Setting-up the registry keys correctly is fairly involved.  There are significant complications for 32 bit versus 64 bit Windows.  Windows does automatic redirection of Registry Keys.  You're probably thinking -- "This is just too painful to bear!".  And you are right.  That's why I wrote a C++ Windows program that does all of the registry changes for you.  But that's not all!  I embedded this C++ program inside a jar file that also contains an asadmin extension command.  In order to do the editing of the registry keys you simply need to deploy the extension command and run it one time on each Windows machine.  And then only if you need to run it.

The name of the command is setup-local-dcom.  You can get it from Update Center under contributions.  See my other blog for instructions on exactly how to get it from Update Center.

Instructions for running setup-local-dcom

  • Backup the Registry just in case.
  • Run the command on the Windows machine that will be used as a remote node for GlassFish
  • You need to be logged in to an account that is a member of the Administrators group.
  • run the following to see the manual page:
    asadmin setup-local-dcom --help

  • Run the command to edit the registry keys, if needed.  Use the --verbose option to get a report of what it did.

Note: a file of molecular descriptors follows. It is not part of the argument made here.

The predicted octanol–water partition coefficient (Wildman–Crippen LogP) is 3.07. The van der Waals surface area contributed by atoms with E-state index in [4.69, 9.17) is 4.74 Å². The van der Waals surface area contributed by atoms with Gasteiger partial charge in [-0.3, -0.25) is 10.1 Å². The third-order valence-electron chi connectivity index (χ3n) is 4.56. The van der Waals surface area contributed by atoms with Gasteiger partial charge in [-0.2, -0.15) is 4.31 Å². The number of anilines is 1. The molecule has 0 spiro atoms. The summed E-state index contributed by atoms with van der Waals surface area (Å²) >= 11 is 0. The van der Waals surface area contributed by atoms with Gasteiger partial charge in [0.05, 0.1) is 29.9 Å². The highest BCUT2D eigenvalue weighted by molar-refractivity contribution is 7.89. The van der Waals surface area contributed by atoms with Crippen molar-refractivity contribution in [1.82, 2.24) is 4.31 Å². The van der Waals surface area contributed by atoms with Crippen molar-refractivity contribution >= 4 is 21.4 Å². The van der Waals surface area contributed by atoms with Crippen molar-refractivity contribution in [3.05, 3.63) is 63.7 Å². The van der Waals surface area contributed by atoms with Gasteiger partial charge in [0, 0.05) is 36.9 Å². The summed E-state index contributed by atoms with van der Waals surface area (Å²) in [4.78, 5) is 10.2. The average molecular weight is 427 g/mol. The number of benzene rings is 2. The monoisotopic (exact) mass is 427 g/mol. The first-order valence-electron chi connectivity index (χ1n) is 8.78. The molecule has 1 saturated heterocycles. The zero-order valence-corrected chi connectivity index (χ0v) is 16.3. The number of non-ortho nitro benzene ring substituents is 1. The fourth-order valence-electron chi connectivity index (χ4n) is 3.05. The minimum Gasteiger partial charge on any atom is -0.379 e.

• Note that the command makes you type in yes and hit return to give you one last chance to change your mind.  If you find that annoying use the --force option and it will silently run.
  • If the command was successful then go to any other computer that can access it and run the validate-local-dcom command against the machine you just ran setup-local-dcom on.  If validate-local-dcom runs successfully then all clustering commands should work fine in your distributed environment.  If validate-local-dcom fails then see another blog that describes further configuration steps you may need to make on the Windows node.

Example Output of setup-local-dcom --verbose

d:\>asadmin setup-local-dcom -v
Caution: This command might modify the permissions of some keys in the Windows registry.
Before running this command, back up the Windows registry.
The modification allows the Windows user full control over these keys.

Are you sure that you want to edit the Windows registry? If so, type yes in full:  yes
>>>>>>>>>>>>>                          <<<<<<<<<<<<<
>>>>>>>>>>>>>   Set to Verbose Mode    <<<<<<<<<<<<<
>>>>>>>>>>>>>                          <<<<<<<<<<<<<
Administrators group SID: [S-1-5-32-544]
Key: [CLSID\{72C24DD5-D70A-438B-8A42-98424B88AFB8}]  Owner: [S-1-5-32-544]
Key: [CLSID\{76A64158-CB41-11D1-8B02-00600806D9B6}]  Owner: [S-1-5-32-544]
Redirected Key: [Wow6432Node\CLSID\{72C24DD5-D70A-438B-8A42-98424B88AFB8}]
Redirected Key: [Wow6432Node\CLSID\{76A64158-CB41-11D1-8B02-00600806D9B6}]
No need to adjust the Scripting Registry Key.
No need to adjust the WMI Registry Key.
>>>>>>>>>>>>>                          <<<<<<<<<<<<<
>>>>>>>>>>>>>   Set to Verbose Mode    <<<<<<<<<<<<<
>>>>>>>>>>>>>                          <<<<<<<<<<<<<
Administrators group SID: [S-1-5-32-544]
Key: [CLSID\{72C24DD5-D70A-438B-8A42-98424B88AFB8}]  Owner: [S-1-5-32-544]
Key: [CLSID\{76A64158-CB41-11D1-8B02-00600806D9B6}]  Owner: [S-1-5-32-544]
Redirected Key: [Wow6432Node\CLSID\{72C24DD5-D70A-438B-8A42-98424B88AFB8}]
Redirected Key: [Wow6432Node\CLSID\{76A64158-CB41-11D1-8B02-00600806D9B6}]
No need to adjust the Scripting Registry Key.
No need to adjust the WMI Registry Key.

Command setup-local-dcom executed successfully.